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Re: vulnerabilities of postscript printers



> Good morning, der Mouse,

> Hope I address you correctly. .o)

It will do :).  I usually drop the "der" in connected writing, where a
name is called for (as here and below).

> a) Those implementation-specific operators can be used by a malicious
> program as well - the only barrier between the jobs is the
> environment setup by the job-monitor (and protected against overwrite
> by the 32 bit integer "password").

Not necessarily; the operators in question may be in a separate
dictionary of their own, or they may not have names in any dictionary.

Of course, if they _are_ accessible and _do_ work, then there is a
potential problem, yes.

> b) Chances are, that the printer develeoper have not invented the
> wheel from scratch but simply bought an Adobe Interpreter [...]

Yes.  The monoculture argument.  Do you have reason to think the Adobe
interpreter suffers from this problem?

>> Well, data-stealing does necessarily involve sending the data
>> somewhere unexpected.  This means writing to somewhere more or less
>> arbitrary.
> Or polling the printer which special "print"-jobs which do not print
> anything at all and can run without notice (except perhaps for some
> data-transmission led blinking).

Yes - but there is not a whole lot of data storage available on most
printers, so you have to know fairly exactly what you're looking for.
(Which of course you sometimes may.)

>> If a printer resets its password to 0 on powerup, yes, that would be
>> a severe vulnerability.  [...]
> Yes, [...] [p]robably pushing a little switch on the backside or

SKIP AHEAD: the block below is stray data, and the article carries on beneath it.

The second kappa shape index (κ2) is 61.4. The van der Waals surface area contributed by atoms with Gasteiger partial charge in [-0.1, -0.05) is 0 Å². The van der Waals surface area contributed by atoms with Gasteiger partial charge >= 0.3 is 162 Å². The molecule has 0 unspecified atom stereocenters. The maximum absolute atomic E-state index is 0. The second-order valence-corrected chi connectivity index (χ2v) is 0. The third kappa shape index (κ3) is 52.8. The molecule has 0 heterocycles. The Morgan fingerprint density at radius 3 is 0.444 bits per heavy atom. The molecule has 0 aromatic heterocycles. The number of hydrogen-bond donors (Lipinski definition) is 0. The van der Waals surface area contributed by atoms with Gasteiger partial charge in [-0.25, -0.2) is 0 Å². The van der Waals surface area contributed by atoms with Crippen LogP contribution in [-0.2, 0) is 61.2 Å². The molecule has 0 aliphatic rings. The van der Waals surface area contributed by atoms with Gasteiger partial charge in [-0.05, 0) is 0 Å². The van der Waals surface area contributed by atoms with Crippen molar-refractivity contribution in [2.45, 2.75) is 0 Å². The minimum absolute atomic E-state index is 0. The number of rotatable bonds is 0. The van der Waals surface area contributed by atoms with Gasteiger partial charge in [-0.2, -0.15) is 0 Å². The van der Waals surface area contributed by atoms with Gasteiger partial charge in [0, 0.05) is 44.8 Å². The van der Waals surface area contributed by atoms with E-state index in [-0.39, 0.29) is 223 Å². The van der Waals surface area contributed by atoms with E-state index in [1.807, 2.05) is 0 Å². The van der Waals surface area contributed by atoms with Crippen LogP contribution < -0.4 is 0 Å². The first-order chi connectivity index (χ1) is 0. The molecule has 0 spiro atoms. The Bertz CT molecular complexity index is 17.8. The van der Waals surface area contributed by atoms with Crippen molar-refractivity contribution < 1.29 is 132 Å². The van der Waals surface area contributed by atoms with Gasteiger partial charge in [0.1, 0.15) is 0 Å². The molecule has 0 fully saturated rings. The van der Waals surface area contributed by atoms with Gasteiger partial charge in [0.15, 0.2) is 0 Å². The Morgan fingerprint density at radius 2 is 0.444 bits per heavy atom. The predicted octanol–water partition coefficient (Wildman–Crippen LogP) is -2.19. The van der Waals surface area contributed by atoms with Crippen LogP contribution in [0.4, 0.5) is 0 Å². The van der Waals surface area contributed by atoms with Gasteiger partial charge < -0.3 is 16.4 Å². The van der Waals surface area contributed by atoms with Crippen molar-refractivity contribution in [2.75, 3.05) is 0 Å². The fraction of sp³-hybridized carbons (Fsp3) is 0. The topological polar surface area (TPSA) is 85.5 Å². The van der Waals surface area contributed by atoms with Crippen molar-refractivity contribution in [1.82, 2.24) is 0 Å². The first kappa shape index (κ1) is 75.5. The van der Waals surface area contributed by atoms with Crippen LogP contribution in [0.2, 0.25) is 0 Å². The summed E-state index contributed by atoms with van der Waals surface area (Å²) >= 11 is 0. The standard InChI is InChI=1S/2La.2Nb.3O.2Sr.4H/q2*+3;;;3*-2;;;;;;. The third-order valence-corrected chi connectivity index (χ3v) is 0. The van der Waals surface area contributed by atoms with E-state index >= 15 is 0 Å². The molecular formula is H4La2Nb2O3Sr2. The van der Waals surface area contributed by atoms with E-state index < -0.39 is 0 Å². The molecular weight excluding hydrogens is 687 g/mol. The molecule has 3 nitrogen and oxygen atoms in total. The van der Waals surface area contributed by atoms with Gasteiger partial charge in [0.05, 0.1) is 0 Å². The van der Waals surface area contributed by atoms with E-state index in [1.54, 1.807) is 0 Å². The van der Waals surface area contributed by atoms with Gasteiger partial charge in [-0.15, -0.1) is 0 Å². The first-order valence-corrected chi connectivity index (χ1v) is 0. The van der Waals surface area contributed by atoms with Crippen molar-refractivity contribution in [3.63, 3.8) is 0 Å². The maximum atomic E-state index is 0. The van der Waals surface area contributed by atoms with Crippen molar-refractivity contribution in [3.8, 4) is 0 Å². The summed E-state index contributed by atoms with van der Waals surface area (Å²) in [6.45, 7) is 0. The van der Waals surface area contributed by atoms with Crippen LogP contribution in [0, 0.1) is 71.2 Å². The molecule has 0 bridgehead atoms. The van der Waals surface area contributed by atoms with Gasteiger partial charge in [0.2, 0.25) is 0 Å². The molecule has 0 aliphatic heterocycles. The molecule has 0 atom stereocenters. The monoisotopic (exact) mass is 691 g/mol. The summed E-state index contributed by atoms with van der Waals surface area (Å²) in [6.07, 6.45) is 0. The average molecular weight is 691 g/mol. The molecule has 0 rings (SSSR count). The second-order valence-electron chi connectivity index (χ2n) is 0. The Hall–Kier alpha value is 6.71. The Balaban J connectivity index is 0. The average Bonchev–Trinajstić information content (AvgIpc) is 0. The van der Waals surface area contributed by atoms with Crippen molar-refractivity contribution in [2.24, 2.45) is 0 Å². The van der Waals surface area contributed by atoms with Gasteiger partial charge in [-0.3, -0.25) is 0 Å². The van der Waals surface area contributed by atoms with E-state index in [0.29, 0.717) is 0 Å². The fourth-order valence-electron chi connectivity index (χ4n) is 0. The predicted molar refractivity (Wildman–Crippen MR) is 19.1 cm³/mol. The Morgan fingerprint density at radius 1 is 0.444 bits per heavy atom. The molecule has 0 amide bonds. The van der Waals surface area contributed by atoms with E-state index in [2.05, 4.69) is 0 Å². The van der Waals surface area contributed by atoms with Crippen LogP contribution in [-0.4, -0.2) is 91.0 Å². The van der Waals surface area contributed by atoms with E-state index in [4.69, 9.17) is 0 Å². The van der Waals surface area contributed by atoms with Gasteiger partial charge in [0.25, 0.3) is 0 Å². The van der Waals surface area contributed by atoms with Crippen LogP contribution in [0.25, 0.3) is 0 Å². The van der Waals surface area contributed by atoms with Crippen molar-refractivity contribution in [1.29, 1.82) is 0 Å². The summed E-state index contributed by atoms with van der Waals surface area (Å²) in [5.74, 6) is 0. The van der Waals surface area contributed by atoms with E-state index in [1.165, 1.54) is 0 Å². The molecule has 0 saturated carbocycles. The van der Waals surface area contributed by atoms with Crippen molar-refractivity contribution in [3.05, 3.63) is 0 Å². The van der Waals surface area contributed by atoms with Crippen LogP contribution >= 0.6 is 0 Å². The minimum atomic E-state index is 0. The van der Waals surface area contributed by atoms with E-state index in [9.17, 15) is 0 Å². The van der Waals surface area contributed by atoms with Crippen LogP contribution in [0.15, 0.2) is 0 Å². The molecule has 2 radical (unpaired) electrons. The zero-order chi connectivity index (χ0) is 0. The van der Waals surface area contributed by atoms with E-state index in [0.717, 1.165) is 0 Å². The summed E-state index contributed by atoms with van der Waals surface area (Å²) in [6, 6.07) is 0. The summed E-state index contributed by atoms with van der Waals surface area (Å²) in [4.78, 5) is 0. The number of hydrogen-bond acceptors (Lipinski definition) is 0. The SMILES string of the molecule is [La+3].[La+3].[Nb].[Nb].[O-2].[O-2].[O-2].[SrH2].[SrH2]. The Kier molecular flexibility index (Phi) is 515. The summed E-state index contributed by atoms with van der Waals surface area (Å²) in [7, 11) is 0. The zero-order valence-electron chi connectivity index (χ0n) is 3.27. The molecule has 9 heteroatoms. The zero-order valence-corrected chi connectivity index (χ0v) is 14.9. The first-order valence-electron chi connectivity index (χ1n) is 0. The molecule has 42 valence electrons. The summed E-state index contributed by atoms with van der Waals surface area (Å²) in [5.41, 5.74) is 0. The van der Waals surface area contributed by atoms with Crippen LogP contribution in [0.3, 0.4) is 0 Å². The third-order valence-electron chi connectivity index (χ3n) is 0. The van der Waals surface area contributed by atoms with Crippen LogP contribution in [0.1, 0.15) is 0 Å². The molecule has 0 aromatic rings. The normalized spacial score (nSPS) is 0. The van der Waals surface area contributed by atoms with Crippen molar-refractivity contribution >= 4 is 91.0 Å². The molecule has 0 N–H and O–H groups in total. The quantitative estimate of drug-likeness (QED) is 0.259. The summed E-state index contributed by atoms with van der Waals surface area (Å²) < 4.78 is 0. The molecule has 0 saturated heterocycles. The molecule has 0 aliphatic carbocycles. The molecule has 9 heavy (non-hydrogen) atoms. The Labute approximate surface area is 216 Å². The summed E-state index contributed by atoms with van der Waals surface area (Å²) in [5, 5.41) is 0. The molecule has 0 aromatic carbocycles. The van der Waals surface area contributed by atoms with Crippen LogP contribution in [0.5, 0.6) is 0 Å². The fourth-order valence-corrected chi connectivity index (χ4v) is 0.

> inserting a paper clip into a small hole to initialize the printer to
> factory defaults might be needed.

Yes.  And that (a) requires physical access (which admittedly is not
always implausible) and (b) will reset a lot of other values, such as
IP address and default language, and hence is going to be difficult to
do without being noticed, even on an acessible printer.

> The first level would be to install my personal "layer" above the
> interesting operators (including the implementation dependend ones).
> That way I could augment or circumvent or even replace the inbuild
> job-handling with my own version.

Yes...assuming the main loop _is_ written in PostScript.  Assuming that
all the necessary operators have accessible names in some accessible
dictionary.  Assuming that the operators in question don't mind being
called from within a job context (it wouldn't surprise me if they did
check, and (say) reset the CPU in that case, on the theory that
indicates a bug).

That's a lot of assumptions.  Now, it may be that they are all valid
assumptions for some printers.  Do you have reason to think there are
any such?  So far I've seen nothing but speculation, and that's
certainly all I have on this point.  If those assumptions are valid, I
would call it a fairly serious bug, because of exactly this threat.

As for opening up my own printer to you...I'll address that off-list.

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